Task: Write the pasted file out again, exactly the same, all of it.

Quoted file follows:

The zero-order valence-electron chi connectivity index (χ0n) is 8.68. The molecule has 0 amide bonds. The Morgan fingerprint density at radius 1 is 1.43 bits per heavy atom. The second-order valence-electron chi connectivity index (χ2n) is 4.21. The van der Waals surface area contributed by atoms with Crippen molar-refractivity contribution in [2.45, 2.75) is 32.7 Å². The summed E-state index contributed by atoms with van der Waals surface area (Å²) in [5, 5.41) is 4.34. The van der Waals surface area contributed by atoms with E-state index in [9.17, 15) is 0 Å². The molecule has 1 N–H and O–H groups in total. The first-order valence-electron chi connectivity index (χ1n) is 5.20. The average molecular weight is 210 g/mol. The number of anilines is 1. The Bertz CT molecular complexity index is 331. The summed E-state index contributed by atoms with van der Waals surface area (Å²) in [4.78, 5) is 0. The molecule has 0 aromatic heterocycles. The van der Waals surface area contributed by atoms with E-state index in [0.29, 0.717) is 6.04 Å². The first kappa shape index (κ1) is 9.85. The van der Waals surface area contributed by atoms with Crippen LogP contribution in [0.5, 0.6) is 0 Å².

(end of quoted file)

The zero-order valence-electron chi connectivity index (χ0n) is 8.68. The molecule has 0 amide bonds. The Morgan fingerprint density at radius 1 is 1.43 bits per heavy atom. The second-order valence-electron chi connectivity index (χ2n) is 4.21. The van der Waals surface area contributed by atoms with Crippen molar-refractivity contribution in [2.45, 2.75) is 32.7 Å². The summed E-state index contributed by atoms with van der Waals surface area (Å²) in [5, 5.41) is 4.34. The van der Waals surface area contributed by atoms with E-state index in [9.17, 15) is 0 Å². The molecule has 1 N–H and O–H groups in total. The first-order valence-electron chi connectivity index (χ1n) is 5.20. The average molecular weight is 210 g/mol. The number of anilines is 1. The Bertz CT molecular complexity index is 331. The summed E-state index contributed by atoms with van der Waals surface area (Å²) in [4.78, 5) is 0. The molecule has 0 aromatic heterocycles. The van der Waals surface area contributed by atoms with E-state index in [0.29, 0.717) is 6.04 Å². The first kappa shape index (κ1) is 9.85. The van der Waals surface area contributed by atoms with Crippen LogP contribution in [0.5, 0.6) is 0 Å².